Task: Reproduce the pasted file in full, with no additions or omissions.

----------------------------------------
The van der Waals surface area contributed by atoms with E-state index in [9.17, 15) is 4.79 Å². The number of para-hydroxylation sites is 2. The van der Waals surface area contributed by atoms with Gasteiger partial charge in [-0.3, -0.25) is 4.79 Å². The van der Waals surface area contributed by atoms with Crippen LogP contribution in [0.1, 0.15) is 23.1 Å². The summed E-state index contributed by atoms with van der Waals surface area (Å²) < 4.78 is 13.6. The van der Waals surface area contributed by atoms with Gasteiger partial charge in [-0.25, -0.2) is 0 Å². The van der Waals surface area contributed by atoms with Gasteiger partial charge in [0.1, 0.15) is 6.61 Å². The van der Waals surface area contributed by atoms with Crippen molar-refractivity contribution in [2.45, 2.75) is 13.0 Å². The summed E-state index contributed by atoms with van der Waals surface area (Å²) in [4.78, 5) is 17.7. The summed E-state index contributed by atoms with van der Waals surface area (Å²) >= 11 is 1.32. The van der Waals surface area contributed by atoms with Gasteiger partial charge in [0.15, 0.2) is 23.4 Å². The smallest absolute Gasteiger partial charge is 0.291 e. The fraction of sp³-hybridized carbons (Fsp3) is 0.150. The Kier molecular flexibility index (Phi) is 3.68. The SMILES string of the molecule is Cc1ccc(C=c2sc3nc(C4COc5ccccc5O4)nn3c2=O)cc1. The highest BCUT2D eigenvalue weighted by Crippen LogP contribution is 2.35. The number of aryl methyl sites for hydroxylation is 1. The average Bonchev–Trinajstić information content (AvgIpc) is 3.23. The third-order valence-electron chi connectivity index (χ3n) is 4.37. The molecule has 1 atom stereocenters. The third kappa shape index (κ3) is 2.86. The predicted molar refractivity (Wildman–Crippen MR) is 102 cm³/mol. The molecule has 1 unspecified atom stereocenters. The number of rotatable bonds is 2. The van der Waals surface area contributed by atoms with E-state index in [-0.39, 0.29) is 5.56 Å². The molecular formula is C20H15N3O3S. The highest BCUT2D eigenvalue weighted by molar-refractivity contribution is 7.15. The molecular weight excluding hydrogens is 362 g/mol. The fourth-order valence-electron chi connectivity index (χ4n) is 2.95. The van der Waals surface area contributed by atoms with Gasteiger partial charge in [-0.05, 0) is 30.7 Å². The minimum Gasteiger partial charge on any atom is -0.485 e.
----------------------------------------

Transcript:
The van der Waals surface area contributed by atoms with E-state index in [9.17, 15) is 4.79 Å². The number of para-hydroxylation sites is 2. The van der Waals surface area contributed by atoms with Gasteiger partial charge in [-0.3, -0.25) is 4.79 Å². The van der Waals surface area contributed by atoms with Crippen LogP contribution in [0.1, 0.15) is 23.1 Å². The summed E-state index contributed by atoms with van der Waals surface area (Å²) < 4.78 is 13.6. The van der Waals surface area contributed by atoms with Gasteiger partial charge in [-0.25, -0.2) is 0 Å². The van der Waals surface area contributed by atoms with Gasteiger partial charge in [0.1, 0.15) is 6.61 Å². The van der Waals surface area contributed by atoms with Crippen molar-refractivity contribution in [2.45, 2.75) is 13.0 Å². The summed E-state index contributed by atoms with van der Waals surface area (Å²) in [4.78, 5) is 17.7. The summed E-state index contributed by atoms with van der Waals surface area (Å²) >= 11 is 1.32. The van der Waals surface area contributed by atoms with Gasteiger partial charge in [0.15, 0.2) is 23.4 Å². The smallest absolute Gasteiger partial charge is 0.291 e. The fraction of sp³-hybridized carbons (Fsp3) is 0.150. The Kier molecular flexibility index (Phi) is 3.68. The SMILES string of the molecule is Cc1ccc(C=c2sc3nc(C4COc5ccccc5O4)nn3c2=O)cc1. The highest BCUT2D eigenvalue weighted by Crippen LogP contribution is 2.35. The number of aryl methyl sites for hydroxylation is 1. The average Bonchev–Trinajstić information content (AvgIpc) is 3.23. The third-order valence-electron chi connectivity index (χ3n) is 4.37. The molecule has 1 atom stereocenters. The third kappa shape index (κ3) is 2.86. The predicted molar refractivity (Wildman–Crippen MR) is 102 cm³/mol. The molecule has 1 unspecified atom stereocenters. The number of rotatable bonds is 2. The van der Waals surface area contributed by atoms with E-state index in [-0.39, 0.29) is 5.56 Å². The molecular formula is C20H15N3O3S. The highest BCUT2D eigenvalue weighted by molar-refractivity contribution is 7.15. The molecular weight excluding hydrogens is 362 g/mol. The fourth-order valence-electron chi connectivity index (χ4n) is 2.95. The van der Waals surface area contributed by atoms with Gasteiger partial charge in [-0.05, 0) is 30.7 Å². The minimum Gasteiger partial charge on any atom is -0.485 e.